Without those interviews, you will not be getting any offers. So in order to achieve this goal of getting a job offer, the compressed biography of your achievements must be stellar. Keep in mind that this is a summary of your achievements, not of your life story. Most importantly, write a well organized, concise CV. In working towards this goal, keep in mind the goal of your resume. This goal is to get you an interview. Be sure that your resume stays within those boundaries and is a neat and well organized document. In the same vein, keeping your resume neat and organized will ensure that you know the contents of your resume inside and out. Too many college grads, especially, fill their resumes to hide any experience lacking, and upon landing an interview, hesitate when being asked specific questions about information included on the resume. Avoid this situation by arriving at the interview fully prepared to elaborate on anything you have included in the resume. A resume that sticks to the aim of getting an interview will be a resume that is carefully thought through and well organized, and which is focused on things relevant to your career past and career future.
Never lose sight of the objective of the resume. The main objective is to secure an interview. An effective resume conveys that the employer needs you. If you manage to secure an interview, you have won half the battle. Approach the interview as a live transmission and expansion of what has been stated in your resume. Do not view the interview as an hour of scrutiny upon your life and experiences. Remember, your resume was good enough to be noticed, and your life achievements created the resume; thus you deserve the job. When composing your resume, review every point you have included, and check to see that it both states something positive about you and is said in an original way. Use words that indicate that because of you, things happen. Your presence was a catalyst in moving the company forward. Don’t be shy; the resume has no place for modesty, but it also has no place for bragging. In other words, your resume should turn heads, but never in doubt as to what have you said about yourself.
While achieving the goal of the resume – the interview, work to make an organized resume. Organization applies to all levels of the resume: the aesthetic format, the ordered placement of the facts, and the previous employments you choose to include. The aesthetics should be friendly to the eye, and help to draw attention to the most important points. Those that are most important should always be located nearer to the top. In other words, activities and employments that are most relevant and current should be listed first. Bullet point formats are popular for their neatness and visual aid in drawing attention where it is due. Within each bullet point, include only the most applicable and important information that your future employer will want to know about your other jobs and activities. Keeping these points concise and to the point is helpful, as not much time is spent on reading a resume, so paragraphs describing a job will be skipped over. Concise points also help achieve the end of an aesthetically organized resume.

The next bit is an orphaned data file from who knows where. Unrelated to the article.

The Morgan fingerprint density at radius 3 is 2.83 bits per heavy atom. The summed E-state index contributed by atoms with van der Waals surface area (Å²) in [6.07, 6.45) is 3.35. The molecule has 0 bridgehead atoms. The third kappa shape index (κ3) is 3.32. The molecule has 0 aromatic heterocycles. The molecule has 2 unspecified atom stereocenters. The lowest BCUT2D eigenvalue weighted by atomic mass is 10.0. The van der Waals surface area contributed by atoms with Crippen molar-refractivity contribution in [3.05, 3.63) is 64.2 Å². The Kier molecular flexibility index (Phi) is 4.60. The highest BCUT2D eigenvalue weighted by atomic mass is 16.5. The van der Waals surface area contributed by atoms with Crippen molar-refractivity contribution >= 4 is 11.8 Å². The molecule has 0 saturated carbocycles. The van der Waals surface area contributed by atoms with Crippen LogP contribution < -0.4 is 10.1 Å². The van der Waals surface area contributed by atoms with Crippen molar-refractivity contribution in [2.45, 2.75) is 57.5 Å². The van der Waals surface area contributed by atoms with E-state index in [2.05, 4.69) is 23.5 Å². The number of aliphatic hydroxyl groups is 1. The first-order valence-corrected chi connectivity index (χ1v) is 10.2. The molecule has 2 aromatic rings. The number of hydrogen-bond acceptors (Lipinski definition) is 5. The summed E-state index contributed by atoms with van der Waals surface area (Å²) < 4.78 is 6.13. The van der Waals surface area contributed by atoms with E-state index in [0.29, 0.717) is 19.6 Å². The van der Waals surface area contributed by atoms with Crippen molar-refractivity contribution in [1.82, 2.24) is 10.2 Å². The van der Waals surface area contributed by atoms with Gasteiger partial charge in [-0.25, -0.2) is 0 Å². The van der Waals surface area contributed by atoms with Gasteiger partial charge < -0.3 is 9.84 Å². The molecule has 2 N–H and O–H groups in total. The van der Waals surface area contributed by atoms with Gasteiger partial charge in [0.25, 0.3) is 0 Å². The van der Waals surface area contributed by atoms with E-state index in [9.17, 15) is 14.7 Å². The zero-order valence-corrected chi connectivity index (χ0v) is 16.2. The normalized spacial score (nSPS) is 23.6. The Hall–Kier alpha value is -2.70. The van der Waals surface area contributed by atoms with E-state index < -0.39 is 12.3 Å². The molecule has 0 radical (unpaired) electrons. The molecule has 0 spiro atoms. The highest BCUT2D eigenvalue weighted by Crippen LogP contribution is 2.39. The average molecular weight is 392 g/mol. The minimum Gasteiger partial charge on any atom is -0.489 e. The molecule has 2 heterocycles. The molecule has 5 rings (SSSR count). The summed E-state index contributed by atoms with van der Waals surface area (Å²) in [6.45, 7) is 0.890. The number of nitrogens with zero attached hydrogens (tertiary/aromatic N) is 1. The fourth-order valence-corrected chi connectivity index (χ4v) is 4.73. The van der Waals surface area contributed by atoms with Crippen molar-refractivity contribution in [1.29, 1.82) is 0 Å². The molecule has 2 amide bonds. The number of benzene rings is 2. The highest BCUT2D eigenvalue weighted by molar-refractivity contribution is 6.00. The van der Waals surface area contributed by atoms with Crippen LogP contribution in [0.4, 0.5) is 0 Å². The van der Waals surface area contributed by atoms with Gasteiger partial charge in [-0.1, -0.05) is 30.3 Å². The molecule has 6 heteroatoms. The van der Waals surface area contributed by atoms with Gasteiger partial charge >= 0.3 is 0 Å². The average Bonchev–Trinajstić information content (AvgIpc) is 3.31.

Every company wants well-organized employees, so showing off the bat that you are organized will be a benefit for you. No matter how gifted you are, if your resume looks like a crossword puzzle in its organization and format, it will be hard for the potential employer to see your talent. When your resume is well-written, clear, and organized, you are marketing to potential employers your writing skills along with good standards of neatness and organization. Having made this impression on paper will smooth your sailing for an easy interview, as the employer’s opinion of you will already be positive.
Once the interview date has been set, this is a time to calm your nerves instead of working them into a frenzy. Don’t forget that you are going on this interview because you have already impressed the employer. Your job now is to continue the positive impression already made, and to show your character, which can’t be shown on paper. The best way of continuing a positive impression is to be prepared to talk about yourself directly and in focus, just like your resume has. When asked why you want to work in the specific career, don’t recount all the twists and turns in your life that have brought you to the conclusion; be to the point. Remember that you must be able to back up and expand on anything that you have included in your resume. Thankfully, that little piece of paper referred to as the resume has already accomplished quite a bit of work for you. It has informed the employer who you are, and what you want in a job. Now it is your turn to better acquaint yourself with who the employer is and what he wants in an employee. View the interview with such an attitude: the chance for both potential employer and employee to learn more about each other.
The resume is your formal introduction to the career world. It discloses your talents to those who are seeking just such talents. To this aim, it is important not to lose sight of the goal of the resume. The resume lets the employer know who you are, why he needs you, and where he can reach you so that he can secure an interview with you. Write your resume to reflect these goals, in a concise, organized and well-phrased document. Use this organized and well-phrased resume to your advantage at the interview, as the document is, essentially, the first impression that you have made. This is the manner in which you should view the preparation and presentation of your resume. Once at the interview, put a smile on your face and pat your resume on the back for the great job both you and it have already done – your dream career is now very near!